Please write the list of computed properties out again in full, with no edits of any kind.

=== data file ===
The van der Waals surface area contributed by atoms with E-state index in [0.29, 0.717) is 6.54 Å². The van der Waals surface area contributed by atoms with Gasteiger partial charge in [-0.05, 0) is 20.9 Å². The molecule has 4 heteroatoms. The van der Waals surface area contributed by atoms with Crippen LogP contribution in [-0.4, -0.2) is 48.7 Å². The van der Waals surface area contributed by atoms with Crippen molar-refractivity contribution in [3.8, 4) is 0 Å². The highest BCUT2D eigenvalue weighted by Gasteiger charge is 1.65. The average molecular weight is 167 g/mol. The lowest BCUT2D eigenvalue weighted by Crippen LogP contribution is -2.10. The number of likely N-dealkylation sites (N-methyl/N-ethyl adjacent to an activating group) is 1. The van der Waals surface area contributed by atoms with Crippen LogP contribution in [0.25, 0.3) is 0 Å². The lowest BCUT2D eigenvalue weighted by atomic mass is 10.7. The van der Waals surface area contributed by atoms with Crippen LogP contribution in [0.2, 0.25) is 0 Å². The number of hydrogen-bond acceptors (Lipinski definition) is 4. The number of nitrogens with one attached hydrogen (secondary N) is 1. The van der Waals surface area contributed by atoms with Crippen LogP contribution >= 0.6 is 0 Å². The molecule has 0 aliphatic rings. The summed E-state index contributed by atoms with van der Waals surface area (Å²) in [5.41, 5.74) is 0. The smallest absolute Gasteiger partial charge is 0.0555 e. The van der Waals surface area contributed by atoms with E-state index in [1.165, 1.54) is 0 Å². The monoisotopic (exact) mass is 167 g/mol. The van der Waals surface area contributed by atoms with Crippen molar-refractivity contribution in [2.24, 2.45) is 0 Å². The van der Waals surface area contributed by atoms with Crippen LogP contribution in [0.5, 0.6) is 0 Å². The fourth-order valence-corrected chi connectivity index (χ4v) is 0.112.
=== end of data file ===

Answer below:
The van der Waals surface area contributed by atoms with E-state index in [0.29, 0.717) is 6.54 Å². The van der Waals surface area contributed by atoms with Gasteiger partial charge in [-0.05, 0) is 20.9 Å². The molecule has 4 heteroatoms. The van der Waals surface area contributed by atoms with Crippen LogP contribution in [-0.4, -0.2) is 48.7 Å². The van der Waals surface area contributed by atoms with Crippen molar-refractivity contribution in [3.8, 4) is 0 Å². The highest BCUT2D eigenvalue weighted by Gasteiger charge is 1.65. The average molecular weight is 167 g/mol. The lowest BCUT2D eigenvalue weighted by Crippen LogP contribution is -2.10. The number of likely N-dealkylation sites (N-methyl/N-ethyl adjacent to an activating group) is 1. The van der Waals surface area contributed by atoms with Crippen LogP contribution in [0.25, 0.3) is 0 Å². The lowest BCUT2D eigenvalue weighted by atomic mass is 10.7. The van der Waals surface area contributed by atoms with Crippen LogP contribution in [0.2, 0.25) is 0 Å². The number of hydrogen-bond acceptors (Lipinski definition) is 4. The number of nitrogens with one attached hydrogen (secondary N) is 1. The van der Waals surface area contributed by atoms with Crippen LogP contribution >= 0.6 is 0 Å². The molecule has 0 aliphatic rings. The summed E-state index contributed by atoms with van der Waals surface area (Å²) in [5.41, 5.74) is 0. The smallest absolute Gasteiger partial charge is 0.0555 e. The van der Waals surface area contributed by atoms with E-state index in [1.165, 1.54) is 0 Å². The monoisotopic (exact) mass is 167 g/mol. The van der Waals surface area contributed by atoms with Crippen molar-refractivity contribution in [2.24, 2.45) is 0 Å². The van der Waals surface area contributed by atoms with Crippen LogP contribution in [0.5, 0.6) is 0 Å². The fourth-order valence-corrected chi connectivity index (χ4v) is 0.112.